The new AX smart cameras from Baumer with NVIDIA Jetson modules are freely programmable for powerful AI applications
Baumer presents the AX smart cameras, its first industrial-grade smart cameras that combine the market-leading NVIDIA Jetson modules with powerful Sony CMOS sensors to create a compact, flexible, and freely programmable image processing platform for AI applications. As a result, a separate PC is no longer needed for image processing, saving space and costs while simplifying system design and integration. This mainly benefits applications in the area of quality inspection and process monitoring where large amounts of data must be processed within very short time periods for vision-at-the-edge computing. Thanks to the NVIDIA Jetson Nano or Xavier NX modules with special AI cores and graphic processors that are used, there are no limits to the flexible implementation of AI-based systems.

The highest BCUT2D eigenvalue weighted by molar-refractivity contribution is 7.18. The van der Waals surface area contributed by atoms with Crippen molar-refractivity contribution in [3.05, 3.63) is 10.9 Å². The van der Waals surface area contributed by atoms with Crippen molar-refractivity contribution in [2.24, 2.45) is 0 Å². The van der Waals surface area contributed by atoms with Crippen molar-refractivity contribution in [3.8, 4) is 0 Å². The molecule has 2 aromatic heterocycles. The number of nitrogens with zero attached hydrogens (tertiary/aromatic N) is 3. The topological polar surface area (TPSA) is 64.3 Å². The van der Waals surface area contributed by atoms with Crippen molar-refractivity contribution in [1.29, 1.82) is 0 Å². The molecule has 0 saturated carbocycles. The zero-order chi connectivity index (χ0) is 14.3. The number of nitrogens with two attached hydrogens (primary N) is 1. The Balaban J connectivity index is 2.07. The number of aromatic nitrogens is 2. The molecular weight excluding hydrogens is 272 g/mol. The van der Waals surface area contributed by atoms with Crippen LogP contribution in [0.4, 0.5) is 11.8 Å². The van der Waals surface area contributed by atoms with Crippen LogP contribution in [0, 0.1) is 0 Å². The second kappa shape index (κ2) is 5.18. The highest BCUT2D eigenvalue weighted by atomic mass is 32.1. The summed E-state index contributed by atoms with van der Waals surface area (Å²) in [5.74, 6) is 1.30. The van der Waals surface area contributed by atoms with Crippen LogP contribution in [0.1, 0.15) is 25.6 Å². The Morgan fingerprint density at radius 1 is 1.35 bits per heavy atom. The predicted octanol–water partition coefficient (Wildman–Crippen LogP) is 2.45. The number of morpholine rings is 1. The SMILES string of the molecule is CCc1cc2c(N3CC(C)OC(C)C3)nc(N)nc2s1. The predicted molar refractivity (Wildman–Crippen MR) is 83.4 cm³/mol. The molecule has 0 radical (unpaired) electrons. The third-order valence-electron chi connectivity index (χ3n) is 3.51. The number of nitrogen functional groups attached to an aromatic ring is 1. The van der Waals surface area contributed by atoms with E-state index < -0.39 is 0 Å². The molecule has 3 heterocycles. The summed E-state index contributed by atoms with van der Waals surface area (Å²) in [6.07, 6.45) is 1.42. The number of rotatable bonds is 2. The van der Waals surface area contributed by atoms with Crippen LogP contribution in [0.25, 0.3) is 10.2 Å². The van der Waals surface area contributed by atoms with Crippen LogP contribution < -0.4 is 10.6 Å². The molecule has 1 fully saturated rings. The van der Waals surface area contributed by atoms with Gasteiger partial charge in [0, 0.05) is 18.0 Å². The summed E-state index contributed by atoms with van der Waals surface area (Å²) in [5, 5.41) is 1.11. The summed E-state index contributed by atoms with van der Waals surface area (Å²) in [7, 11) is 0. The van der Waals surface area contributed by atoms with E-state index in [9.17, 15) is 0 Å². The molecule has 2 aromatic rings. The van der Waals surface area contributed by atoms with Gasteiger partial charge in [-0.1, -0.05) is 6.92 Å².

The AX smart cameras rely on the latest Sony CMOS sensors with 3.2 or 5 megapixel resolution to capture up to 77 frames/s of fast processes with high image quality and sensitivity as well as low noise. Linux-based, they support the respective application requirements of any programming language and allow the use of different image processing libraries and application programming interfaces (APIs). The compatibility with GenICam as well as M12-Ethernet and RS232 connections ensure easy, reliable, and efficient integration. To make the entire computing power available to image processing algorithms, FPGA-based features such as auto exposure and auto white balance automatically provide the best image quality for the respective application. With four opto-decoupled power outputs and an output performance of up to 120 W (max. 48 V/2.5 A), external illumination can be directly and cost-effectively controlled without external controllers. The optional patented tube system, quickly and reliably protects cameras and lenses even in rough environments up to IP 67 protection. Short exposure times from 1 µs also allow the precise detection of very fast movements.